Copyright 1999 Reuters Limited. All rights reserved.

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  • The Cold, Hard Truth About Cellulite
    The Cold, Hard Truth About Cellulite

    (From Prevention Magazine, August 1999) - Are there any proven methods for getting rid of cellulite? Many people lose weight but the dimples won't go away. Do cellulite creams really work?

    In reality, money spent on cellulite creams would be better spent on a set of dumbbells or a health club membership.

    The active ingredient in cellulite creams is usually an asthma drug called aminophylline or theophylline. The theory is that these chemicals break fat molecules down into fatty acids, which are then excreted through the bloodstream. But, according to dermatologist Zoe D. Draelos, MD of Wake Forest University in Winston-Salem, NC, "What works in a lab dish hasn't been proven to work on women's legs (or anywhere else on her body)."

    Also, human skin is effectively designed to keep things out; it would be very difficult to get the active ingredients in these thigh creams to reach the fat cells just by rubbing them in.

    Exercise and a healthy, low-fat diet are the best ways of combating cellulite. Losing weight can help too, but only if you're doing it healthfully -- no crash dieting. That may actually make cellulite look worse, because crash dieting can cause you to lose muscle tone. If you aren't exercising, start now, and make sure you include strength training exercise like weight lifting to shape and tone your muscles. That will help those trouble spots start looking better.

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  • Tips to Ease Back Pain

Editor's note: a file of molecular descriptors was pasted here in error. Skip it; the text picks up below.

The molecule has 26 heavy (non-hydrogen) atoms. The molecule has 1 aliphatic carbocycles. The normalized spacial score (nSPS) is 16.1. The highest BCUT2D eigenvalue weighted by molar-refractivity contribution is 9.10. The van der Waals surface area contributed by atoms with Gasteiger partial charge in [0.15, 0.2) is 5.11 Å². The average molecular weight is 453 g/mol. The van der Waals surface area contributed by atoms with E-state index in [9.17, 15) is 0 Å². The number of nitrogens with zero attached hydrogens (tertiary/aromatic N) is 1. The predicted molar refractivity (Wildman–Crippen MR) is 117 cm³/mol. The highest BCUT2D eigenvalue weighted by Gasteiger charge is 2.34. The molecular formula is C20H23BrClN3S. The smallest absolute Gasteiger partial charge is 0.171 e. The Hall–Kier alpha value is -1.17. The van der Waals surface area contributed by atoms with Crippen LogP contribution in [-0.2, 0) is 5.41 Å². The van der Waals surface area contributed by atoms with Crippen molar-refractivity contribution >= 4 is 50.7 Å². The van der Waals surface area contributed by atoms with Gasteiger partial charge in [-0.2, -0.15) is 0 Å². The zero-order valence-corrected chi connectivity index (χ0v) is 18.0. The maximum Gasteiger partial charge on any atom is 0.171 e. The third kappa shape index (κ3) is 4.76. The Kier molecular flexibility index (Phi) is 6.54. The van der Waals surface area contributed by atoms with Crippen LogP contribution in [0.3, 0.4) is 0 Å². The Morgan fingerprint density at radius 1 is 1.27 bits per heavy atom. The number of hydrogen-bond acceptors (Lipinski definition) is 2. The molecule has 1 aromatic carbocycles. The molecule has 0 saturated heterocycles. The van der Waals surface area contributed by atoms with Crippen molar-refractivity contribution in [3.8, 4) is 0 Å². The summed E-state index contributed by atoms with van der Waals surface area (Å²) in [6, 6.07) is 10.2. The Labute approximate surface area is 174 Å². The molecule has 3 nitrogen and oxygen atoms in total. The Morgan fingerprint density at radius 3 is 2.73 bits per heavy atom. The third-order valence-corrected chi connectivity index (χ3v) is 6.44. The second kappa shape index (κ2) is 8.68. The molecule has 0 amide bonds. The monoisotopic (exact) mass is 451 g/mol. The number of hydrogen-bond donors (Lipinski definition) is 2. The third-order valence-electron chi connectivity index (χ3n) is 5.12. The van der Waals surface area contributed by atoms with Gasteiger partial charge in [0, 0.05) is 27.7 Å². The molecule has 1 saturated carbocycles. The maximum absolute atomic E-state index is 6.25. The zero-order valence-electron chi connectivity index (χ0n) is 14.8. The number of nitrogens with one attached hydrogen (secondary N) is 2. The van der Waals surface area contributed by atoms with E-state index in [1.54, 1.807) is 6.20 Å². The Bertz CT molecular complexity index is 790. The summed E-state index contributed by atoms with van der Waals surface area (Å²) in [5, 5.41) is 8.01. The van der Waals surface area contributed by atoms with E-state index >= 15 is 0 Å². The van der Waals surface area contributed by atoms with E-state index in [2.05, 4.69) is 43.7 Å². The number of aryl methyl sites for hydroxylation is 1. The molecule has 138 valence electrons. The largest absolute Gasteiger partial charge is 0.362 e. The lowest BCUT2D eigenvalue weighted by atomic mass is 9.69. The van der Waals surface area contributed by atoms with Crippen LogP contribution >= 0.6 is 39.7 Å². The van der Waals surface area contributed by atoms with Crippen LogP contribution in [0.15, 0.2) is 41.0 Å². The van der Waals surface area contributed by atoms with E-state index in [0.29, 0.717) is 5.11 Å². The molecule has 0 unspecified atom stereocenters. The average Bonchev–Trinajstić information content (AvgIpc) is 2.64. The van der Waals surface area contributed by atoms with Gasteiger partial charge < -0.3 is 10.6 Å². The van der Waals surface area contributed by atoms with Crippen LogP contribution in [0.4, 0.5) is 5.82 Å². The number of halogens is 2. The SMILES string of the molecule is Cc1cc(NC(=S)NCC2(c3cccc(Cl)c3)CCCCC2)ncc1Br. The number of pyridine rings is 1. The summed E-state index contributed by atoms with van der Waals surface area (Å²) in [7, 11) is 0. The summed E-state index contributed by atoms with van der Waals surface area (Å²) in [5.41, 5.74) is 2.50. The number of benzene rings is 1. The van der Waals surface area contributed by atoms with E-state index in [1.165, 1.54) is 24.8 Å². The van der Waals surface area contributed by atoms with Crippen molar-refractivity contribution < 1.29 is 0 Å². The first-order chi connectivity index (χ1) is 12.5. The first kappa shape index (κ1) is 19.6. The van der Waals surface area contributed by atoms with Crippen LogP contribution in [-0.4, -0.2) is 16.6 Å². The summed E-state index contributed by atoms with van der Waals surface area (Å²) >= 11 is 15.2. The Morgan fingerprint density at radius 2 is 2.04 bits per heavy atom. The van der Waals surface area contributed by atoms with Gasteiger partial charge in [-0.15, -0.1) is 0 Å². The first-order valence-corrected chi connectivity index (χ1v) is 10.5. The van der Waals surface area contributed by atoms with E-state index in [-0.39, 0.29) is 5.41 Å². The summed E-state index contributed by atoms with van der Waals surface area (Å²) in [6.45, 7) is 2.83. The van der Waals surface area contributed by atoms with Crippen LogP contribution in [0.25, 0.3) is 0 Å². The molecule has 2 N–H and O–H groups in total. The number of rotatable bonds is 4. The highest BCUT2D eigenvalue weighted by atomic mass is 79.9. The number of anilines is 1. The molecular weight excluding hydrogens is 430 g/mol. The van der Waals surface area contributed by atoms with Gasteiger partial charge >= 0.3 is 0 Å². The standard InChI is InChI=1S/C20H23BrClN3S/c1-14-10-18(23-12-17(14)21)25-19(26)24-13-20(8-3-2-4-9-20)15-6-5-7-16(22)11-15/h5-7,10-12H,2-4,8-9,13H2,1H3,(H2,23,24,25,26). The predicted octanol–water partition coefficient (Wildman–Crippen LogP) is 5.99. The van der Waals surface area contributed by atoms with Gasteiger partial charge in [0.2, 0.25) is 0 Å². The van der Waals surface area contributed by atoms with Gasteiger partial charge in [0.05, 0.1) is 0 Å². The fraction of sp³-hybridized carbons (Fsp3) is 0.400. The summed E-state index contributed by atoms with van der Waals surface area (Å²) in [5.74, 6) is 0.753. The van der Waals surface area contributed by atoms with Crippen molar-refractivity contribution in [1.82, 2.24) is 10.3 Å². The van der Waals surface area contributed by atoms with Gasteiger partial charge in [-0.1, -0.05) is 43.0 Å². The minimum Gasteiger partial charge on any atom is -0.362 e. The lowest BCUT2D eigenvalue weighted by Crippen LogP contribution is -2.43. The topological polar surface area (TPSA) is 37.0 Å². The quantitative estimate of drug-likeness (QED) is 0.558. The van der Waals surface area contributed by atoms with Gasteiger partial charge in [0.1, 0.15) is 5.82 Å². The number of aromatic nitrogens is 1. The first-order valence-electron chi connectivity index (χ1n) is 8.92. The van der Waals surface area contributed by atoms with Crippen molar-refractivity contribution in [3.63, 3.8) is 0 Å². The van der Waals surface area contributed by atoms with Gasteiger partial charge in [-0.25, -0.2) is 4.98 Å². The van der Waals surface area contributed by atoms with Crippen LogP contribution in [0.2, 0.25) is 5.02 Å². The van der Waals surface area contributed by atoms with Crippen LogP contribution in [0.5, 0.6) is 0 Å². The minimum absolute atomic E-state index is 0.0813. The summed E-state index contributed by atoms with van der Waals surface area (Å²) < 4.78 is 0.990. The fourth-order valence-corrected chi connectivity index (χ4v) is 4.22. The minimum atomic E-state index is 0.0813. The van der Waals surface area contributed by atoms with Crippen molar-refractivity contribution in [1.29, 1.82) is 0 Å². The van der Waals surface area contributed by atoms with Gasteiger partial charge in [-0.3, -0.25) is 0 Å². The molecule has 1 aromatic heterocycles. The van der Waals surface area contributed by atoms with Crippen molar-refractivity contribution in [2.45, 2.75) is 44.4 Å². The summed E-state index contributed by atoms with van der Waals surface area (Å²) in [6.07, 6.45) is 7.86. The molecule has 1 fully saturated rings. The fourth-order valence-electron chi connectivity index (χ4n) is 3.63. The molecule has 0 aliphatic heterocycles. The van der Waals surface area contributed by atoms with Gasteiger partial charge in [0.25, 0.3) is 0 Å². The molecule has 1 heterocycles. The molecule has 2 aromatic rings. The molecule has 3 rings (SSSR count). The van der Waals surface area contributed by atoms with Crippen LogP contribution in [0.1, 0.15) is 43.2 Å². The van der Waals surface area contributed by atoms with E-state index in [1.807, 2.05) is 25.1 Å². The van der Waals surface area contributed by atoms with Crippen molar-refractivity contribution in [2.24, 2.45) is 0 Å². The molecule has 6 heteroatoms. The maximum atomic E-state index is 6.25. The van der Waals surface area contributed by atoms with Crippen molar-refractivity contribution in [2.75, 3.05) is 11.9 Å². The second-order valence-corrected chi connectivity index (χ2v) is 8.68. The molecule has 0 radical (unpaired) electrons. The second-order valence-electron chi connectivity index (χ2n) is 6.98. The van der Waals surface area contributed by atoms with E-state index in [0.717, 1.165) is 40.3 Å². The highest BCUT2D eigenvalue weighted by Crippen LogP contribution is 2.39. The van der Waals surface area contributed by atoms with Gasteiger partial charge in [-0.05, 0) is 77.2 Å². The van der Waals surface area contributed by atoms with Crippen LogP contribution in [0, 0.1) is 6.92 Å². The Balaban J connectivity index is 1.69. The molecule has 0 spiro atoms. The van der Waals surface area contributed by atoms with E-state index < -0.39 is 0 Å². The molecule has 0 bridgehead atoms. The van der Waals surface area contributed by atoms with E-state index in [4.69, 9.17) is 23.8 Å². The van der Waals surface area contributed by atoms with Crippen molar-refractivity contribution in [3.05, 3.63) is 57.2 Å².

Tips to Ease Back Pain

    Simple Advice for Preventing and Reducing Back Pain

    (Prevention, September 1999) � Women and men suffer from about the same amount of back pain, but while men most often get long-lasting back pain from lifting too much, women often ache from sitting too much. "The second highest incidence of back pain is reported by sedentary workers, most of whom are women who sit at desks -- often in front of computers all day," says Sheila Reid, P.T., coordinator of rehabilitation services at The Spine Institute of New England in Williston, Vermont. Here are some simple tips for reducing back pain:

    Adjust your work station. "A good chair should be fully adjustable and fit the person who sits in it as well as the tasks that he or she performs," says Annie Pivarski, ergonomics and injury prevention program supervisor at Saint Francis Memorial Hospital in San Francisco. To get the best back support, your feet should be flat on the floor and your lower back supported by the back of the chair. Your knees should be slightly lower than your hips or level with them, and you shouldn't have to crane to see your computer, says Reid.

    Move around. Every half hour, move around to keep your muscles and spine from stiffening.

    Try a lumbar pillow. Buy one at a medical supply store or just roll up a towel behind your waist for greater lower-back support while you sit at your desk.

    Wear low heels. Low-heeled shoes can sometimes help with arch support, but more than 1 1/2 inches will misalign the curvature of your back, which can lead to back pain. If you must wear heels, save them for special occasions.